Military Embedded Systems

Using sensors and ML to prevent warfighter injury


September 09, 2022

Lisa Daigle

Assistant Managing Editor

Military Embedded Systems

Photo: Johns Hopkins APL/Ed Whitman.

A team of researchers at the Johns Hopkins Applied Physics Laboratory (APL – Laurel, Maryland) is developing a system to monitor physical fatigue and possible injury in soldiers in near-real time using body-worn sensors and machine learning (ML) algorithms.

Such a data-driven system, say the scientists, could prevent musculoskeletal (MSK) and other bodily injuries. Physical fatigue – a natural consequence of performing strenuous activity, particularly under heavy and irregular loads and often under less-than-optimal conditions – is often the first sign that these injuries might occur later.

Data from the U.S. Army Public Health Center reveal that MSK injuries among active-duty soldiers cause over 10 million limited-­duty days (LDD) each year and account for more than 70% of the medically nondeployable population. MSK injuries and their follow-on effects are a leading cause for medical disability and discharge from service.

Biomechanical engineer Mike Vignos, an instructor at Johns Hopkins, is leading the project – now in its second year – to create ML algorithms that use data collected by people wearing sensors to reliably identify and quantify the severity of physical fatigue. The long-term goal: To predict the risk of MSK injury in near-real time and identify those at high risk for injury before they get hurt.

One of the most significant challenges to creating such ML algorithms is acquiring the data to train them. While previous research has seen an association between fatigue and MSK injury, this relationship has not been quantified, due in part to the fact that recreating harsh conditions and injuries in a laboratory is infeasible, even dangerous.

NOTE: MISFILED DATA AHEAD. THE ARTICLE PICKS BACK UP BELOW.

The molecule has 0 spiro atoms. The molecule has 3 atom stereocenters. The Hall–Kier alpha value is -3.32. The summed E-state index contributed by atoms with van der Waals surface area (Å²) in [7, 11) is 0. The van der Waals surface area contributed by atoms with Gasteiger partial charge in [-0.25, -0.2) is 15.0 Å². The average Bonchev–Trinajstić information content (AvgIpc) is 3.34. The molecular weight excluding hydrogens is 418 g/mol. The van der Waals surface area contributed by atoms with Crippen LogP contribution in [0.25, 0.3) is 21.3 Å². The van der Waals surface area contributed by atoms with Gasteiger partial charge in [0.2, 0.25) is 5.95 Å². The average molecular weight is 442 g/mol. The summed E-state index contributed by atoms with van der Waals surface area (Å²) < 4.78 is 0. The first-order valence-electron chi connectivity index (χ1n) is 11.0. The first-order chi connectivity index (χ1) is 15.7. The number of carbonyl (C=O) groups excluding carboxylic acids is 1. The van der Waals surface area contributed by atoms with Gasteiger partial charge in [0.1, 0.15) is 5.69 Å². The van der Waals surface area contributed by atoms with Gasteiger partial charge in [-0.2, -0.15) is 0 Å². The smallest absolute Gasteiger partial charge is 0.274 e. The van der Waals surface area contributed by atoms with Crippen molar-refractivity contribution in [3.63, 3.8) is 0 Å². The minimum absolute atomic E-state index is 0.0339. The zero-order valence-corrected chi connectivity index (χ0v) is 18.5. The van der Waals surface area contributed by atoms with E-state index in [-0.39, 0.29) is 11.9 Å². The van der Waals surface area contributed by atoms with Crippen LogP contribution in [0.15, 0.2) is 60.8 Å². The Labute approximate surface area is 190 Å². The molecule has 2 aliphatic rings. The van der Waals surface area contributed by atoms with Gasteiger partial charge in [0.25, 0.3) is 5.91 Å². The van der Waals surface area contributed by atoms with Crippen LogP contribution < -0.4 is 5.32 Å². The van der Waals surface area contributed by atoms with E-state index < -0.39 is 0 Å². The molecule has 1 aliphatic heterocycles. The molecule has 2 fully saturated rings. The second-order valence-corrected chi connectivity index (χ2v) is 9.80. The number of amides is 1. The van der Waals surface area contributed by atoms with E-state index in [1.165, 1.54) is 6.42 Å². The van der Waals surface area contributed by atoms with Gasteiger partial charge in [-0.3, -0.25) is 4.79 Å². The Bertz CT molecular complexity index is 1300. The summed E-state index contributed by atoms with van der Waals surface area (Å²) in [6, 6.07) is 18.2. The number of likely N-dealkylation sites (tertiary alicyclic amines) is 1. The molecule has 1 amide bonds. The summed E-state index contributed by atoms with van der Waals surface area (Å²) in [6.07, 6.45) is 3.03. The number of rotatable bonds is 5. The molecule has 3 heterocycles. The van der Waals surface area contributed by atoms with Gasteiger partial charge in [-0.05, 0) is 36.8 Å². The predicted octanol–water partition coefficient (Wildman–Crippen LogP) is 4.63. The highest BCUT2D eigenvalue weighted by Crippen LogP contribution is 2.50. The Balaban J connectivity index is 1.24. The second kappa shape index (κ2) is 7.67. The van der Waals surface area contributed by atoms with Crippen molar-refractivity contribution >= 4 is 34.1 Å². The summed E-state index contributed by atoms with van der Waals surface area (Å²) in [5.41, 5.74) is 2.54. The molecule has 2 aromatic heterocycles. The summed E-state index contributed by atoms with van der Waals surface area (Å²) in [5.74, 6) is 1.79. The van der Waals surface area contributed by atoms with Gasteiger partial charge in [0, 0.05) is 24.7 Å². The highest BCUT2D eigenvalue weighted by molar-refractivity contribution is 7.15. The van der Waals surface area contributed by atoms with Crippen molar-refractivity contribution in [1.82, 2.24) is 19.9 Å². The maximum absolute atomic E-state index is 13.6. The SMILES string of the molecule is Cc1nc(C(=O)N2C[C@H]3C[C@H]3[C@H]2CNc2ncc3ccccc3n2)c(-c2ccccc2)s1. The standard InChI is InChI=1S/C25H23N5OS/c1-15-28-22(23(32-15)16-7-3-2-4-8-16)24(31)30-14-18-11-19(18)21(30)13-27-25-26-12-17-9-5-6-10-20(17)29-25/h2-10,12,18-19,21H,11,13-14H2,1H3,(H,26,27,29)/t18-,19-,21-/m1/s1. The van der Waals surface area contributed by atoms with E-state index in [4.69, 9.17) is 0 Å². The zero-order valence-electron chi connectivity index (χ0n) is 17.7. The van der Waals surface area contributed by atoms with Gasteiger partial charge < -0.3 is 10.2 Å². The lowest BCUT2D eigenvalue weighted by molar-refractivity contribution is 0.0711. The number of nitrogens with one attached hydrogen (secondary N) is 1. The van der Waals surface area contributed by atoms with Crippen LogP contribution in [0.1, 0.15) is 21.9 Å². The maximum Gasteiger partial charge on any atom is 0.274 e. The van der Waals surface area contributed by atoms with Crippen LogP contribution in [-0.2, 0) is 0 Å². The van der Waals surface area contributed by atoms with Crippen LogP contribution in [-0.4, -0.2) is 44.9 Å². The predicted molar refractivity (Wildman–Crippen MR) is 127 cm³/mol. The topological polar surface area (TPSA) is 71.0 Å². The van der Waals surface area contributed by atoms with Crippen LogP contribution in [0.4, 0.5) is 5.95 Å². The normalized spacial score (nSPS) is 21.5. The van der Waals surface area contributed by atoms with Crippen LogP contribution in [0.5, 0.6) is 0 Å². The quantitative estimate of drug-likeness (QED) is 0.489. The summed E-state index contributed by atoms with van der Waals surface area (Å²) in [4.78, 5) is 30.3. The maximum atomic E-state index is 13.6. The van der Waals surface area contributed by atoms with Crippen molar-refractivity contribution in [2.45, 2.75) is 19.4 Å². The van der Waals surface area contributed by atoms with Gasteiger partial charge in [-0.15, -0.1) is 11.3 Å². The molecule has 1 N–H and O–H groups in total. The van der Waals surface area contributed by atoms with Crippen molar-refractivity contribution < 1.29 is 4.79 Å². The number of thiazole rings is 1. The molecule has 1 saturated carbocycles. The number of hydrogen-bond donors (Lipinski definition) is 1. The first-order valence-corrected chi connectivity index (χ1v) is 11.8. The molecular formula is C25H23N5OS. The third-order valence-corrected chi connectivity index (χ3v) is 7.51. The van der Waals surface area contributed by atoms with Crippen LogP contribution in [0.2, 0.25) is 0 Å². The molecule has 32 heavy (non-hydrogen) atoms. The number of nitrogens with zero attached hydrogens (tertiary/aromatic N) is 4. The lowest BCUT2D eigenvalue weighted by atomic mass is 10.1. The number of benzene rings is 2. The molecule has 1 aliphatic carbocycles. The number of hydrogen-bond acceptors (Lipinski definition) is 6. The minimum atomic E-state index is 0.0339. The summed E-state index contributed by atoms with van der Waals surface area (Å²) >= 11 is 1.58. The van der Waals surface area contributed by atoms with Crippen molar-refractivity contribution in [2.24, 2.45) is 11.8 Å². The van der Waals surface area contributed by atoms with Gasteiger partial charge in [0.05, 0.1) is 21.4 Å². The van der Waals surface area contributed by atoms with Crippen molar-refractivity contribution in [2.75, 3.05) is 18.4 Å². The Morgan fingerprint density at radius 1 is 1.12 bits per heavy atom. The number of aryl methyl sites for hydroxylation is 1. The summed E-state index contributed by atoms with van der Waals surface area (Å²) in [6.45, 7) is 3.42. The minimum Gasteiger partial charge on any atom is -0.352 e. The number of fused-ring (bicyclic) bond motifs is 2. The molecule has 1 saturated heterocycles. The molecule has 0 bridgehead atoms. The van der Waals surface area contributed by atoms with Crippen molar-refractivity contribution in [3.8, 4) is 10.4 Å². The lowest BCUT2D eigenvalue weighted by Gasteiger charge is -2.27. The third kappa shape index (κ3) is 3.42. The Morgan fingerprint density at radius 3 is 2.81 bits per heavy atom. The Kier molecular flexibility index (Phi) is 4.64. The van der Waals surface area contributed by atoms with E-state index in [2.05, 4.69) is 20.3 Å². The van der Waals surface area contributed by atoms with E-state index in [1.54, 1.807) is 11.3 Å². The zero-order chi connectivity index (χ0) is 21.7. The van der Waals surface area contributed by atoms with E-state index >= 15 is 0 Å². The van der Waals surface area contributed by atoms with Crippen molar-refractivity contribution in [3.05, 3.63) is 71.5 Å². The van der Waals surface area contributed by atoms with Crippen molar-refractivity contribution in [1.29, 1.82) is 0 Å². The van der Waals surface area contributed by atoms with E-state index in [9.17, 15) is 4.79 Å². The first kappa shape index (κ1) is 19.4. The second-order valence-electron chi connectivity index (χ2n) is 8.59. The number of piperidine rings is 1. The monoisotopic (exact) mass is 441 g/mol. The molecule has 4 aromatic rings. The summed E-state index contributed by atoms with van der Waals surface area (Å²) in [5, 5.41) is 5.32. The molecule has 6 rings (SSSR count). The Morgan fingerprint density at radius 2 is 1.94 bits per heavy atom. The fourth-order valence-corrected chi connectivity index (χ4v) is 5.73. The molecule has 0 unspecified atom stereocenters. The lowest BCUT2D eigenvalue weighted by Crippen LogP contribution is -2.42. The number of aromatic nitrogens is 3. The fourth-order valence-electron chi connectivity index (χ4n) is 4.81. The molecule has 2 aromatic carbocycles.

Vignos and his team are drawing on other studies undertaken at APL to produce computational models of the human body, as well as a compilation of data that correlates injuries with the environments in which they occur. As for the actual physical data-gathering from the exerted individuals. Vignos says that his team is still trying to identify the optimal sensor suite, one that could gather the necessary data without proving too cumbersome for soldiers who may be carrying heavy equipment or must maneuver in difficult conditions.

“Right now we’re still in the ‘over-sensorized’ phase, since we’re in the laboratory where we can afford to put five or six different sensors on people. But in the field there won’t be a scenario where that’s a realistic option,” Vignos says. “We’re still working out what that sweet spot is, that minimally viable sensor setup of ideally one or maybe two wearable sensors that will allow us to assess fatigue without contributing to the problem we’re trying to solve. We’re also exploring the option of doing this completely with remote sensing, which would be ideal because it removes the need for warfighters to wear sensors.”

During 2021, the team created an algorithm that can identify fatigue in simple binary terms: tired or not tired. This year’s effort – as the team collects data during exertion tests – is attempting to create a numerical score that can be used to quantify fatigue with more precision. (Figure 1.)

[Figure 1 | Team member Bryndan Lindsey (right) records qualitative data during pilot tests of the sensor suite. In the background, an avatar can be seen that is designed to replicate the real-time movement of the test subject. Photo: Johns Hopkins APL/Ed Whitman.]

“Our goal is to create a score that is generalizable across all these drivers of physical fatigue and that enables us to reliably predict and prevent MSK injuries that might otherwise take soldiers out of the line of duty,” Vignos says.

Biomedical engineer Kathleen Perrino, who manages an APL research portfolio dedicated to predictive health, says she believes that injury prevention informed by a fatigue score could take a number of forms. “Once we’re armed with an objective score for physical fatigue, there are a variety of ways we could apply it to improve the health of our warfighters,” Perrino explains. “We might change the armor that they wear, or the way their gear is distributed across their bodies. We might combine the score with knowledge about how a person’s genetic predispositions affect their biomechanics, and so individualize how people are trained and equipped. There are any number of ways it could be applied, which is exciting, as well as challenging.”

The APL, a scientific and engineering research and development division of Johns Hopkins University, has served as a technical resource since World War II for the U.S. Department of Defense (DoD), NASA, and other government agencies. Over that time, the lab has developed numerous systems and technologies in the areas of air and missile defense, naval warfare, cybersecurity, and space. The work currently being done on bodily injury and fatigue is aligned with APL’s portfolio focused on predictive health and human-performance modeling.